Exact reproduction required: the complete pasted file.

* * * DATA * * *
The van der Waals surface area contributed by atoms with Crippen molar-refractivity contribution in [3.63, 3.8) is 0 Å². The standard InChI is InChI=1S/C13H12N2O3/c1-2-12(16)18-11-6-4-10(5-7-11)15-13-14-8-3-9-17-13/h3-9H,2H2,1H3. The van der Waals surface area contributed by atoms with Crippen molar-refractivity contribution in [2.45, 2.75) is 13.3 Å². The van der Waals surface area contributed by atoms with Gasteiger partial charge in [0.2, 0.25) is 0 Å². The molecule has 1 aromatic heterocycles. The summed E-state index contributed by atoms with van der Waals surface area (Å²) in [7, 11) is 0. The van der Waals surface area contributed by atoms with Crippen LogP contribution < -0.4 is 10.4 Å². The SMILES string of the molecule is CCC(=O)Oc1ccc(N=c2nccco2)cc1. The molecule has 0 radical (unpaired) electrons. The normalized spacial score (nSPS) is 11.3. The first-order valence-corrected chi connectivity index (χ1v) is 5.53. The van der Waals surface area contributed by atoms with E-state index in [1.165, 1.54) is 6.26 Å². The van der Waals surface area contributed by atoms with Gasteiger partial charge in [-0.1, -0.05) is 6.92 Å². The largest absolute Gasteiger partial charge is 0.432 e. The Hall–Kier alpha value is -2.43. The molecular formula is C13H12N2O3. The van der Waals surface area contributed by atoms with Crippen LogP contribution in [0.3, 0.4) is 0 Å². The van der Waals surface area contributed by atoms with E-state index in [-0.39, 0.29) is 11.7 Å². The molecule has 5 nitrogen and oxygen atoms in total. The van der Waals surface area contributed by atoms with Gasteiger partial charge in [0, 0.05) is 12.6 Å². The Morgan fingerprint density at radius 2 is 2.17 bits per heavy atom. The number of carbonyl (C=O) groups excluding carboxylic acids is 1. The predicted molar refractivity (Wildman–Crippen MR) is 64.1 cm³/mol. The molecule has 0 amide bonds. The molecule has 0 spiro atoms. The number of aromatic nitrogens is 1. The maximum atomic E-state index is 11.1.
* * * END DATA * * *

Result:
The van der Waals surface area contributed by atoms with Crippen molar-refractivity contribution in [3.63, 3.8) is 0 Å². The standard InChI is InChI=1S/C13H12N2O3/c1-2-12(16)18-11-6-4-10(5-7-11)15-13-14-8-3-9-17-13/h3-9H,2H2,1H3. The van der Waals surface area contributed by atoms with Crippen molar-refractivity contribution in [2.45, 2.75) is 13.3 Å². The van der Waals surface area contributed by atoms with Gasteiger partial charge in [0.2, 0.25) is 0 Å². The molecule has 1 aromatic heterocycles. The summed E-state index contributed by atoms with van der Waals surface area (Å²) in [7, 11) is 0. The van der Waals surface area contributed by atoms with Crippen LogP contribution < -0.4 is 10.4 Å². The SMILES string of the molecule is CCC(=O)Oc1ccc(N=c2nccco2)cc1. The molecule has 0 radical (unpaired) electrons. The normalized spacial score (nSPS) is 11.3. The first-order valence-corrected chi connectivity index (χ1v) is 5.53. The van der Waals surface area contributed by atoms with E-state index in [1.165, 1.54) is 6.26 Å². The van der Waals surface area contributed by atoms with Gasteiger partial charge in [-0.1, -0.05) is 6.92 Å². The largest absolute Gasteiger partial charge is 0.432 e. The Hall–Kier alpha value is -2.43. The molecular formula is C13H12N2O3. The van der Waals surface area contributed by atoms with Crippen LogP contribution in [0.3, 0.4) is 0 Å². The van der Waals surface area contributed by atoms with E-state index in [-0.39, 0.29) is 11.7 Å². The molecule has 5 nitrogen and oxygen atoms in total. The van der Waals surface area contributed by atoms with Gasteiger partial charge in [0, 0.05) is 12.6 Å². The Morgan fingerprint density at radius 2 is 2.17 bits per heavy atom. The number of carbonyl (C=O) groups excluding carboxylic acids is 1. The predicted molar refractivity (Wildman–Crippen MR) is 64.1 cm³/mol. The molecule has 0 amide bonds. The molecule has 0 spiro atoms. The number of aromatic nitrogens is 1. The maximum atomic E-state index is 11.1.